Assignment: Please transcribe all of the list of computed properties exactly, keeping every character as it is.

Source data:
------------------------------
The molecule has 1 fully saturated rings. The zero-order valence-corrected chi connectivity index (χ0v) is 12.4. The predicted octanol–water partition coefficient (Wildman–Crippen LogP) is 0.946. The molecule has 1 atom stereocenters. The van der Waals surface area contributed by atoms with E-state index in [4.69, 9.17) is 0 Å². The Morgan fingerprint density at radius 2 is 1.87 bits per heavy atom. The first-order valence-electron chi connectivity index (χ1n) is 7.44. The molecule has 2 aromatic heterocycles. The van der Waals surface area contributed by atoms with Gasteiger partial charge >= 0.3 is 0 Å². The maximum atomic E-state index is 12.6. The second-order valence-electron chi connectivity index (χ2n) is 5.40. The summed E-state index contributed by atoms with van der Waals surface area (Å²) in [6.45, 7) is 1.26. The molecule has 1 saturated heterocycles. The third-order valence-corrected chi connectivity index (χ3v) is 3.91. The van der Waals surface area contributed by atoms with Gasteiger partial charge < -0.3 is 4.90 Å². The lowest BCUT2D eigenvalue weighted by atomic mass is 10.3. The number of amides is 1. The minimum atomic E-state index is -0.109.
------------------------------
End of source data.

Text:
The molecule has 1 fully saturated rings. The zero-order valence-corrected chi connectivity index (χ0v) is 12.4. The predicted octanol–water partition coefficient (Wildman–Crippen LogP) is 0.946. The molecule has 1 atom stereocenters. The van der Waals surface area contributed by atoms with E-state index in [4.69, 9.17) is 0 Å². The Morgan fingerprint density at radius 2 is 1.87 bits per heavy atom. The first-order valence-electron chi connectivity index (χ1n) is 7.44. The molecule has 2 aromatic heterocycles. The van der Waals surface area contributed by atoms with Gasteiger partial charge >= 0.3 is 0 Å². The maximum atomic E-state index is 12.6. The second-order valence-electron chi connectivity index (χ2n) is 5.40. The summed E-state index contributed by atoms with van der Waals surface area (Å²) in [6.45, 7) is 1.26. The molecule has 1 saturated heterocycles. The third-order valence-corrected chi connectivity index (χ3v) is 3.91. The van der Waals surface area contributed by atoms with Gasteiger partial charge < -0.3 is 4.90 Å². The lowest BCUT2D eigenvalue weighted by atomic mass is 10.3. The number of amides is 1. The minimum atomic E-state index is -0.109.